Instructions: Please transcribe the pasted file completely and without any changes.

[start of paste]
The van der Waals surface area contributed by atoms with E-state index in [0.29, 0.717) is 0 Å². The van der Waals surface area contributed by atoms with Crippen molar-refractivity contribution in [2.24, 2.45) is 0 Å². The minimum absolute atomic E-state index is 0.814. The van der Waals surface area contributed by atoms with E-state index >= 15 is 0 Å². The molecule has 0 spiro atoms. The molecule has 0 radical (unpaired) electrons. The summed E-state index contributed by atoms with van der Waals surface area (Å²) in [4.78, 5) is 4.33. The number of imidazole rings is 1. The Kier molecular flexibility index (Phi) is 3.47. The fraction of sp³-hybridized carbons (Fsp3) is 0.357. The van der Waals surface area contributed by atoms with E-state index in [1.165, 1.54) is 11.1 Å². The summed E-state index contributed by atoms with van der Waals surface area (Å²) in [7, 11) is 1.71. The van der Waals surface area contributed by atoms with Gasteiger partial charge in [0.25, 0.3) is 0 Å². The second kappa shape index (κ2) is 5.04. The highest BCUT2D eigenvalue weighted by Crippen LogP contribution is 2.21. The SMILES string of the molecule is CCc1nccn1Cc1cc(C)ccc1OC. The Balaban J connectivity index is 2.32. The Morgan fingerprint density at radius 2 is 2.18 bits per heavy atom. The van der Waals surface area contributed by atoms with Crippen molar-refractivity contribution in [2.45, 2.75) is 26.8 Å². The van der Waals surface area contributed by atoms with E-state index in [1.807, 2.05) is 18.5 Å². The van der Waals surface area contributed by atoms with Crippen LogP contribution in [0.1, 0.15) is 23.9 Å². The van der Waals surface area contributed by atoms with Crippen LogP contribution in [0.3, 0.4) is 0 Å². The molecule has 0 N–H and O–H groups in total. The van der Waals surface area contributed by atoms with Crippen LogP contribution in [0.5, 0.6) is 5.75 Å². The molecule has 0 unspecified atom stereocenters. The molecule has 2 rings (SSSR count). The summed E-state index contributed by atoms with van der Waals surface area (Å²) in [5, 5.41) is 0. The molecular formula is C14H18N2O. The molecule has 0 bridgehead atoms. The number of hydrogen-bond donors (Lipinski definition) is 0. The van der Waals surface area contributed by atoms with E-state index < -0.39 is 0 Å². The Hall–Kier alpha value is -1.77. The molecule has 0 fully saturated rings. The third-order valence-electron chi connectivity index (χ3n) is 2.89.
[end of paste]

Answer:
The van der Waals surface area contributed by atoms with E-state index in [0.29, 0.717) is 0 Å². The van der Waals surface area contributed by atoms with Crippen molar-refractivity contribution in [2.24, 2.45) is 0 Å². The minimum absolute atomic E-state index is 0.814. The van der Waals surface area contributed by atoms with E-state index >= 15 is 0 Å². The molecule has 0 spiro atoms. The molecule has 0 radical (unpaired) electrons. The summed E-state index contributed by atoms with van der Waals surface area (Å²) in [4.78, 5) is 4.33. The number of imidazole rings is 1. The Kier molecular flexibility index (Phi) is 3.47. The fraction of sp³-hybridized carbons (Fsp3) is 0.357. The van der Waals surface area contributed by atoms with E-state index in [1.165, 1.54) is 11.1 Å². The summed E-state index contributed by atoms with van der Waals surface area (Å²) in [7, 11) is 1.71. The van der Waals surface area contributed by atoms with Gasteiger partial charge in [0.25, 0.3) is 0 Å². The second kappa shape index (κ2) is 5.04. The highest BCUT2D eigenvalue weighted by Crippen LogP contribution is 2.21. The SMILES string of the molecule is CCc1nccn1Cc1cc(C)ccc1OC. The Balaban J connectivity index is 2.32. The Morgan fingerprint density at radius 2 is 2.18 bits per heavy atom. The van der Waals surface area contributed by atoms with Crippen molar-refractivity contribution in [2.45, 2.75) is 26.8 Å². The van der Waals surface area contributed by atoms with E-state index in [1.807, 2.05) is 18.5 Å². The van der Waals surface area contributed by atoms with Crippen LogP contribution in [0.1, 0.15) is 23.9 Å². The van der Waals surface area contributed by atoms with Crippen LogP contribution in [0.3, 0.4) is 0 Å². The molecule has 0 N–H and O–H groups in total. The van der Waals surface area contributed by atoms with Crippen LogP contribution in [0.5, 0.6) is 5.75 Å². The molecule has 0 unspecified atom stereocenters. The molecule has 2 rings (SSSR count). The summed E-state index contributed by atoms with van der Waals surface area (Å²) in [5, 5.41) is 0. The molecular formula is C14H18N2O. The molecule has 0 bridgehead atoms. The number of hydrogen-bond donors (Lipinski definition) is 0. The van der Waals surface area contributed by atoms with E-state index < -0.39 is 0 Å². The Hall–Kier alpha value is -1.77. The molecule has 0 fully saturated rings. The third-order valence-electron chi connectivity index (χ3n) is 2.89.